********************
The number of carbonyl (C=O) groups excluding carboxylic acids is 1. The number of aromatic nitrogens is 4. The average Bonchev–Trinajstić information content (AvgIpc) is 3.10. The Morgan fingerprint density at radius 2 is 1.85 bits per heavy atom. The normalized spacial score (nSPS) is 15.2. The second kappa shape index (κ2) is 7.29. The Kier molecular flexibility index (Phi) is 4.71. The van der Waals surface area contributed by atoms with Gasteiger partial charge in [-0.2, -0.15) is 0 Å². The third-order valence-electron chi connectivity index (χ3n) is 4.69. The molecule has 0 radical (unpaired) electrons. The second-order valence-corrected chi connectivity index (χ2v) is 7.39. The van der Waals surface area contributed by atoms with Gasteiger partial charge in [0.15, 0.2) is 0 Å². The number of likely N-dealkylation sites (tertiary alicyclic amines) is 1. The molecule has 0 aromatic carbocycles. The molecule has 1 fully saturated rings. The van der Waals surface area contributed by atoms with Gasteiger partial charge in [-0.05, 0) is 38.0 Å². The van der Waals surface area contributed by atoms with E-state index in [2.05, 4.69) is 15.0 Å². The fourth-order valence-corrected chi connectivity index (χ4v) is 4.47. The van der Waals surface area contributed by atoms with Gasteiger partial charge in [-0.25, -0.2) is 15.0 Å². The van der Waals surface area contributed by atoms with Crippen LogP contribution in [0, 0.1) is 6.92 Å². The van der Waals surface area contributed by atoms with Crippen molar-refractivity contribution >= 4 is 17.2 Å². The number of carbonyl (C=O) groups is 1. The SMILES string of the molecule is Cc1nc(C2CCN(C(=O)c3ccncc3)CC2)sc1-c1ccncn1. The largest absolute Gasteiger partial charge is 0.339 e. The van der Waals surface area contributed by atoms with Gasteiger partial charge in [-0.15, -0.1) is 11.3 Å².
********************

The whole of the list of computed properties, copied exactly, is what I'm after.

The number of carbonyl (C=O) groups excluding carboxylic acids is 1. The number of aromatic nitrogens is 4. The average Bonchev–Trinajstić information content (AvgIpc) is 3.10. The Morgan fingerprint density at radius 2 is 1.85 bits per heavy atom. The normalized spacial score (nSPS) is 15.2. The second kappa shape index (κ2) is 7.29. The Kier molecular flexibility index (Phi) is 4.71. The van der Waals surface area contributed by atoms with Gasteiger partial charge in [-0.2, -0.15) is 0 Å². The third-order valence-electron chi connectivity index (χ3n) is 4.69. The molecule has 0 radical (unpaired) electrons. The second-order valence-corrected chi connectivity index (χ2v) is 7.39. The van der Waals surface area contributed by atoms with Gasteiger partial charge in [0.15, 0.2) is 0 Å². The number of likely N-dealkylation sites (tertiary alicyclic amines) is 1. The molecule has 0 aromatic carbocycles. The molecule has 1 fully saturated rings. The van der Waals surface area contributed by atoms with Gasteiger partial charge in [-0.05, 0) is 38.0 Å². The van der Waals surface area contributed by atoms with E-state index in [2.05, 4.69) is 15.0 Å². The fourth-order valence-corrected chi connectivity index (χ4v) is 4.47. The van der Waals surface area contributed by atoms with Gasteiger partial charge in [-0.25, -0.2) is 15.0 Å². The van der Waals surface area contributed by atoms with Crippen LogP contribution in [0, 0.1) is 6.92 Å². The van der Waals surface area contributed by atoms with Crippen molar-refractivity contribution >= 4 is 17.2 Å². The number of carbonyl (C=O) groups is 1. The SMILES string of the molecule is Cc1nc(C2CCN(C(=O)c3ccncc3)CC2)sc1-c1ccncn1. The largest absolute Gasteiger partial charge is 0.339 e. The van der Waals surface area contributed by atoms with Gasteiger partial charge in [-0.15, -0.1) is 11.3 Å².